SHE was an author and illustrator admired by people of all ages for her warm personality and colourful stories.
Tributes have poured in for Aileen Paterson, one of Scotland’s most beloved children’s writers, who has died at the age of 83.
The Fife-born writer, who collected an MBE in 2016 for services to children’s literature, was best known for her series about the fictional kitten Maisie Mackenzie.
Over the course of three decades, Aileen’s stories about Maisie’s exploits in the city of Edinburgh enchanted thousands of fans. In 2011, Maisie even became the face of the Lothians Buses’ number 5 service, which runs through her native Morningside.
Aileen passed away on March 23 at Edinburgh Royal Infirmary and is survived by her five daughters and son Liam, who described her as “tremendously good company”.
He said: “Everything she saw and did was influenced by her artistic flair. She was a genuinely artistic person and so didn’t think like others – she saw people in a certain way and always had something interesting to say.
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“She produced work that was instantly appealing to adults and children alike. I think she’ll be remembered for her personality and the pleasure she brought to people.”
Aileen was born in Burntisland, Fife on St Andrews Day 1934, moving to nearby Kirkcaldy at the age of 12. A fan of drawing and pottery, she moved to Edinburgh to study at the College of Art in 1951 and would go on to work as an art teacher for 18 years.
However, she only initially started writing to deal with the grief of losing her 11-year-old son Max, who died of leukaemia in 1980.
Liam said that the Maisie books were “based upon his younger brother’s view of the world”. He added: “Her books had an innocence.
“They were essentially a young person’s view of the adult world and all of the things that go on, but they also had some quite pithy comments from various characters which adults could appreciate.”
Aileen’s first book, Maisie Comes to Morningside, was released in 1984. Dozens of stories featuring the feline adventurer followed, which included adventures in London, New York and Japan.
But Aileen set most of her stories in Edinburgh and was particularly fond of using Scots words such as ‘perjinkt’, ‘guddle’ and ‘dreich’ for comic effect.
“I think she produced a character and books that were very distinctively Scottish with an Edinburgh slant,” said Liam. “And they were very much a cultural comment on Scotland and our view of the world.
“She’d really learned about Edinburgh during her time as an art student. The books came together so quickly because were semi-autobiographical. She came to Edinburgh but wasn’t originally from there so it was all her impressions.”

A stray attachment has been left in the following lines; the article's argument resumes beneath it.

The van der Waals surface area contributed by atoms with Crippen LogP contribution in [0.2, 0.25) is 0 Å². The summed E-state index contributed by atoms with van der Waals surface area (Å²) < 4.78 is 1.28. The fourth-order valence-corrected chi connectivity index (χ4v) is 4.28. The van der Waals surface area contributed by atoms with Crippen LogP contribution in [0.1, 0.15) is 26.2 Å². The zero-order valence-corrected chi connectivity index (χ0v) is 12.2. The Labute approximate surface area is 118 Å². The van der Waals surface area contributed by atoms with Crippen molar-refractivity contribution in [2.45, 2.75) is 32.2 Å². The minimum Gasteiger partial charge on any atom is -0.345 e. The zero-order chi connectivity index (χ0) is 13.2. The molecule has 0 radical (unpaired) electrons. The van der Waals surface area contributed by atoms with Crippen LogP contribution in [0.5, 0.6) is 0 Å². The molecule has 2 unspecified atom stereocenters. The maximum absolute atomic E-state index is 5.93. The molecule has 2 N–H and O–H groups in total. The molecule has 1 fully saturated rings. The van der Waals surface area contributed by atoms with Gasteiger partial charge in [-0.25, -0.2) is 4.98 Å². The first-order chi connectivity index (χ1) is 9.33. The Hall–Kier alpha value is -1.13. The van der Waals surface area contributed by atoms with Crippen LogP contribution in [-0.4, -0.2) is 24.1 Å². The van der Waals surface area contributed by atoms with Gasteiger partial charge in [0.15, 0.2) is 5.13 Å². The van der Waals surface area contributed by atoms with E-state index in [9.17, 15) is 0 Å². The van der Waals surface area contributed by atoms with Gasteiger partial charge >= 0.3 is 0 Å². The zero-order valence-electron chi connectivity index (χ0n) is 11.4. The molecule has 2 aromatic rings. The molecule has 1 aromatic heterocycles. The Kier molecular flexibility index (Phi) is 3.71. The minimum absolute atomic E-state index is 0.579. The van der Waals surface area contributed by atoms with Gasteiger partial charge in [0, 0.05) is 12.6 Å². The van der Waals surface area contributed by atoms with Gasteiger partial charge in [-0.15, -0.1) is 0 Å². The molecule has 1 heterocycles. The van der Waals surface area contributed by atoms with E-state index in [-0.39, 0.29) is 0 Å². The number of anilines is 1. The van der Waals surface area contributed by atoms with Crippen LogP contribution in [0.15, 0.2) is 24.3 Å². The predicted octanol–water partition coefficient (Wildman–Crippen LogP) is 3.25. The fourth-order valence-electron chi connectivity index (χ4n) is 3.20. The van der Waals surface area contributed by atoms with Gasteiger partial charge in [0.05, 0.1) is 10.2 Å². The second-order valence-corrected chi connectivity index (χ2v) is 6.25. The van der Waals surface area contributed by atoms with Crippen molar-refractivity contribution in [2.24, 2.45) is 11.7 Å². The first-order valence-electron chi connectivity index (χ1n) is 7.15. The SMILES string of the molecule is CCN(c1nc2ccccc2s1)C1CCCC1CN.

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Despite the popularity of her stories, Aileen was self-deprecating by nature. After being awarded an MBE 2015 for her services to children’s literature, she said “there were people who had done a lot for charity... who were much more deserving.”
Liam said: “She was always slightly embarrassed because she did sometimes think people’s praise was too much. She knew she wasn’t J.K. Rowling, but she generally enjoyed being a minor celebrity. When she met Prince William, she had a wonderful time.
“I think she was very pleased with being recognised and she never had a problem with dealing with fans at all. She really built up a relationship with a lot of people who were fans of the books or her illustrations.
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“It wasn’t just children – she met a lot of people who were grown up who loved her work. And you did get children who had become adults but were still fans of her.”
Although Aileen stopped writing in 2008, she continued to give talks about her work for many years. She was particularly fond of telling stories to primary school pupils with her Maisie puppet.
In addition to her stories about Maisie, Aileen also illustrated a children’s guide to Edinburgh and contributed to various anthologies. But she will be best remembered for the kitten she first brought to life and the colourful adventures she went on.
“The stories were aimed at children, but so many adults love them as well.” said Liam. “They reflected her personality. She was always talking about books, buildings and artwork she saw.
“She had a strong interest in the world around her and I think she passed that onto us. She was a good mother, a good cook – particularly of stovies – and very keen on Scottish culture. In person, she presented herself as a distinctive and stylish dresser and she had a keen intelligence.
“Even though she was my mother, I can say was most she was absolutely somebody worth knowing and I think that most people would say that.” .”
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